image_pdfimage_print

By Willy Fautré, director of Human Rights Without Frontiers

 

HRWF (08.07.2019) – During a fact-finding mission in South Korea in June last, the director of Human Rights Without Frontiers (HRWF) met a number of people who had been abducted and sequestrated by their families because they had chosen to convert to another religion than their parents’. The purpose of the families was to forcibly de-convert them by submitting them to a special program, called ‘exit counseling’ or ‘deprogramming’, which was to be carried out by Protestant pastors during their sequestration.

 

In one case, the abductee died from a violent death during the session.

Ji-in GU: the victim

 

First abduction

 

On 23 July 2016, Ji-in Gu, then 24[1], was on her way home in her parents’ car along with her older sister when she was abducted by her family and taken to the Catholic monastery of St Clare’s in Jangseong county (South Jeolla Province) where she was kept in confinement during 44 days. Her sister, a teacher in an elementary school, was actively backing their parents’ decision and tied Ji-in’s arms to hers during the trip to prevent any escape attempt.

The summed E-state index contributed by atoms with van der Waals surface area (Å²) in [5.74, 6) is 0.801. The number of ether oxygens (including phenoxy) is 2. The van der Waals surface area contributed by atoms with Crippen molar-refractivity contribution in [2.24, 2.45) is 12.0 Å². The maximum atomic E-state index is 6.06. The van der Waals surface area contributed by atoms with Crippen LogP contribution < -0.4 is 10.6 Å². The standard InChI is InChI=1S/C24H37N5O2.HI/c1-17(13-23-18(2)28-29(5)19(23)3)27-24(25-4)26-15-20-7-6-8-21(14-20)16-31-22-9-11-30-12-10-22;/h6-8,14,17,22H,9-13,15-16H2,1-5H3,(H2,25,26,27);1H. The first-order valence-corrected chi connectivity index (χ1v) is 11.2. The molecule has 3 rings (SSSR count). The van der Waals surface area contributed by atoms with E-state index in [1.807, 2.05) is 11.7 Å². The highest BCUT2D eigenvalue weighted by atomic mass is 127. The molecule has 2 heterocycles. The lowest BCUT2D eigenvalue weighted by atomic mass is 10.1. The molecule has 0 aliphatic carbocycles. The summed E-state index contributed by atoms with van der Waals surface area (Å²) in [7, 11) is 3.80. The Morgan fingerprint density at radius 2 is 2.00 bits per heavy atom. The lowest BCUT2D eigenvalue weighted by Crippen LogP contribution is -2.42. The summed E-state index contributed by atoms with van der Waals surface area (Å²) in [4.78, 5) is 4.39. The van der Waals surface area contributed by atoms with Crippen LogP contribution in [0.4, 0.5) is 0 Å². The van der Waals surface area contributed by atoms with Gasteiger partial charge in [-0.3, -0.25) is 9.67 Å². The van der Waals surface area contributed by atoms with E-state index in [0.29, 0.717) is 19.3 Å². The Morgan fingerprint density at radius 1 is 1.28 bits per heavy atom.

Concerned about the conversion of their daughter, her parents had previously consulted a Presbyterian evangelist, Woong Ki LIM about how to de-convert her. The advice had obviously been to submit her to an ‘exit counselling’ session to be carried out in ‘isolation’ (sequestration) conditions. Abduction and confinement are illegal activities repressed by Article 276 (False Arrest and Illegal Confinement, Those in Lineal Ascendant) of the criminal code[2] in South Korea which says:

 

A person who illegally arrests or confines another person shall be punished by imprisonment for not more than five years, or a fine not exceeding seven million won. (Amended by Act No 5057, Dec. 29, 1995)

When the crime as referred to in paragraph (1) is committed on the lineal ascendant of the offender or one’s spouse, one shall be punished by limited imprisonment for not more than ten years, or a fine not exceeding fifteen million won. (Amended by Act No 5057, Dec. 29, 1995)